lentils before after

Lentil Breakdown

Grasping the differences between the colors is the key to lentil success.

Brown/Flat Green Lentils are the lentils that are the largest lentils and most common in the U.S. They are the go-to for a basic lentil soup or lentil burgers. They absorb their cooking liquid and stay plump but don’t break down completely. Their adaptability to most recipes is attributed to their mild flavor.

French green (Puy) lentils are smaller and a bit curvier than the previous lentil. They keep their shape beautifully when cooked so they really shine in a salad or as base of a grain bowl. Some French green lentils are said to be a little peppery.

Black lentils keep their shape and most of their “shine” when cooked. Nicknamed the beluga because of the resemblance to caviar, they are another great option for a salad or as part of a side dish ensemble. Their strong Earthy flavor makes them taste most like a black bean.

black lentilsRed lentils are smaller than other lentils. They break down the easiest and almost having a creamy finish to them. Most of the red lentils I have found are split which shortens their cooking time. Once you start familiarizing yourself with them, they will become a pantry staple.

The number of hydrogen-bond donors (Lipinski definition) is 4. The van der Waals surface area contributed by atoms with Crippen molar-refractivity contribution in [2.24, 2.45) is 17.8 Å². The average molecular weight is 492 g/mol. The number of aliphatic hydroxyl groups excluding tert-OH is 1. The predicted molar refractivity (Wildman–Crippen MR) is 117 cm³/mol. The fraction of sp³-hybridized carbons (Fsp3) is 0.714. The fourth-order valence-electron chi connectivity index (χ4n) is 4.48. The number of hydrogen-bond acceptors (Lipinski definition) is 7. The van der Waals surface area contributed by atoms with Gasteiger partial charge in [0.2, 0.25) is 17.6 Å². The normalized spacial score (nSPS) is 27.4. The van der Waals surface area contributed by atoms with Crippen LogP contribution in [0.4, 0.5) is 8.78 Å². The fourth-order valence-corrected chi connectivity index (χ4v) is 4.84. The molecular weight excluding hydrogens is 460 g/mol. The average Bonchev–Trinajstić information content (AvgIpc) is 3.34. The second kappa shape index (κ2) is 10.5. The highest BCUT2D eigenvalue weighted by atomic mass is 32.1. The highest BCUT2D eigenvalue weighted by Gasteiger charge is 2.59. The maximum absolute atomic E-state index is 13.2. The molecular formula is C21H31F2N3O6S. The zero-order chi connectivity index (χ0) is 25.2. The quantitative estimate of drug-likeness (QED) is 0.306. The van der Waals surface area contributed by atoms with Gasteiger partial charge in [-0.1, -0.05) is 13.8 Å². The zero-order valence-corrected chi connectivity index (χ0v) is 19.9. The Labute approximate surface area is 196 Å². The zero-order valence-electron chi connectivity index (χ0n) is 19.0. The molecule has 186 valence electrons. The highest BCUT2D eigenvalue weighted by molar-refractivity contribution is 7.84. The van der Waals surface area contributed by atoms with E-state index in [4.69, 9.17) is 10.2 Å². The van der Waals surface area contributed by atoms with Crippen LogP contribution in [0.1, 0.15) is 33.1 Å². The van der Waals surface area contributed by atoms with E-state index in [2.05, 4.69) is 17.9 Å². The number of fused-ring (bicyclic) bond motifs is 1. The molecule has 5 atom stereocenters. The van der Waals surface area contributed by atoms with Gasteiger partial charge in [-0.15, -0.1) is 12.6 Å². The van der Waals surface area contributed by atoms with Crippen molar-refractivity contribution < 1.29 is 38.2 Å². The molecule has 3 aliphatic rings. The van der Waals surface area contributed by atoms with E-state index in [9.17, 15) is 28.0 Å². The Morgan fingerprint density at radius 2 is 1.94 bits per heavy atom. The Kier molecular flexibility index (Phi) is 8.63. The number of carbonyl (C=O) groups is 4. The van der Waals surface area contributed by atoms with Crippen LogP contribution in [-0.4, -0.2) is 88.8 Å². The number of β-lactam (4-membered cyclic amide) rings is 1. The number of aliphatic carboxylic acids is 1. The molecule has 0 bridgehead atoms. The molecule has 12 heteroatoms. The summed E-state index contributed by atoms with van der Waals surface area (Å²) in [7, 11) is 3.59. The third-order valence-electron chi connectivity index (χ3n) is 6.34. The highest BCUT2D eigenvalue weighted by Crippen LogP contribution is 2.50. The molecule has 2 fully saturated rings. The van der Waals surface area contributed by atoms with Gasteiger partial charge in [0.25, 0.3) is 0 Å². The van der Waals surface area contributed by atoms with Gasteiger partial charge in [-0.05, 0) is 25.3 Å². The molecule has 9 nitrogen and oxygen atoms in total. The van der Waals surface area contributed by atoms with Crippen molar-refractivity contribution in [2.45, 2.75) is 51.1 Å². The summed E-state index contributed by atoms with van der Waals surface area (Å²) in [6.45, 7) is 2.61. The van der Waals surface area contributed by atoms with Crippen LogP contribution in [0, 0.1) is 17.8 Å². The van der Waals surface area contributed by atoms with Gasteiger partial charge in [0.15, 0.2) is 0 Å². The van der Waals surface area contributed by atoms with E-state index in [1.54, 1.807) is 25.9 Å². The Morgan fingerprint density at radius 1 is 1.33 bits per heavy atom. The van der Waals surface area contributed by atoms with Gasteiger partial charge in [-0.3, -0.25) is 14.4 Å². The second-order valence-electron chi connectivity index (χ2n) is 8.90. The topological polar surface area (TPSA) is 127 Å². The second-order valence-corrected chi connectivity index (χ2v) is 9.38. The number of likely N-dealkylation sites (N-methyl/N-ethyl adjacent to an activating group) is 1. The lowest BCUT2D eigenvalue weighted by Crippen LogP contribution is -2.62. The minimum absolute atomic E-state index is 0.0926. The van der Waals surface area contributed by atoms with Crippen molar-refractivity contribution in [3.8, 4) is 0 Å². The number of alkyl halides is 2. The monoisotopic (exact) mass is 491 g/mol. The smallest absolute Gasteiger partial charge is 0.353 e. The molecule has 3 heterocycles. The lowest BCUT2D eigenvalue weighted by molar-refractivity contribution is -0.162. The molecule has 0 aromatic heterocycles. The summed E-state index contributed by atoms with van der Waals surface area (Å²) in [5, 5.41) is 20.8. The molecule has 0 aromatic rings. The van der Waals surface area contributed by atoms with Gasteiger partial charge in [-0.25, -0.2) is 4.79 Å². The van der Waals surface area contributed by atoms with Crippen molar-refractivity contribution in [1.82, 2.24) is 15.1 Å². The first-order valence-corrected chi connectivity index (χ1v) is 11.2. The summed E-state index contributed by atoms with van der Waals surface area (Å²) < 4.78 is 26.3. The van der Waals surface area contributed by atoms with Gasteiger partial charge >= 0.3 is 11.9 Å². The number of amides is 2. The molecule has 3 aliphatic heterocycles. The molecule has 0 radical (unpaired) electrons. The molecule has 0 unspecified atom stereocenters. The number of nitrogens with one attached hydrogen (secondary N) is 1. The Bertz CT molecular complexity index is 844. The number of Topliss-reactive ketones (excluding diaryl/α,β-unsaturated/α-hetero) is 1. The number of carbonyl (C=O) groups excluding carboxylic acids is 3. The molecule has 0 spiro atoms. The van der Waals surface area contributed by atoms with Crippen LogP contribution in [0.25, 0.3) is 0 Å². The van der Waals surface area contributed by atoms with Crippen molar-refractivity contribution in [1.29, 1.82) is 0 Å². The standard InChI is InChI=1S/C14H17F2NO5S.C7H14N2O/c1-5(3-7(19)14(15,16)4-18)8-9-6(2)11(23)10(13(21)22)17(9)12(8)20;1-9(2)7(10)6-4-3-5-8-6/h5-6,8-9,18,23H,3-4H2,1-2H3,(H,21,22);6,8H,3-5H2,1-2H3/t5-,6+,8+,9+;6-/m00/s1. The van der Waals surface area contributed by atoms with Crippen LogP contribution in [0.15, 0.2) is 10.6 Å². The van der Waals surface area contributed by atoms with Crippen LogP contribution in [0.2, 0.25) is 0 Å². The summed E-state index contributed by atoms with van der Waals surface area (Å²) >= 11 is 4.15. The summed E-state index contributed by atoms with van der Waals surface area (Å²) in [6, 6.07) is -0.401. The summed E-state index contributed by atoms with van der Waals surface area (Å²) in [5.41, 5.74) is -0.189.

Cooking Hints

  • You don’t need to soak lentils but do give them a good rinse and a once over for pebbles/dried shell that may have snuck in there during the harvest.
  • Most of the recipes I found used a 1 cup lentil to 3 cup liquid ratio. The nice thing about lentils is that if you have too much water, you can drain them. If you have too little, you can add more. They are very forgiving.
  • Make sure your pot is big enough. They can double, even triple in size!
  • You can add flavor to your cooking liquid by incorporating some dried herbs or cooking in a nice flavorful broth. There is a debate that salt may toughen whole lentils. I usually season after they are done cooking.
  • Lentils and cooking liquid need to be covered with a lid slightly ajar. Liquid for red/brown lentils needs to come to a boil and then brought down to a simmer. If you want to keep the lentil shape more intact, bring the heat up only to a simmer and cook on low.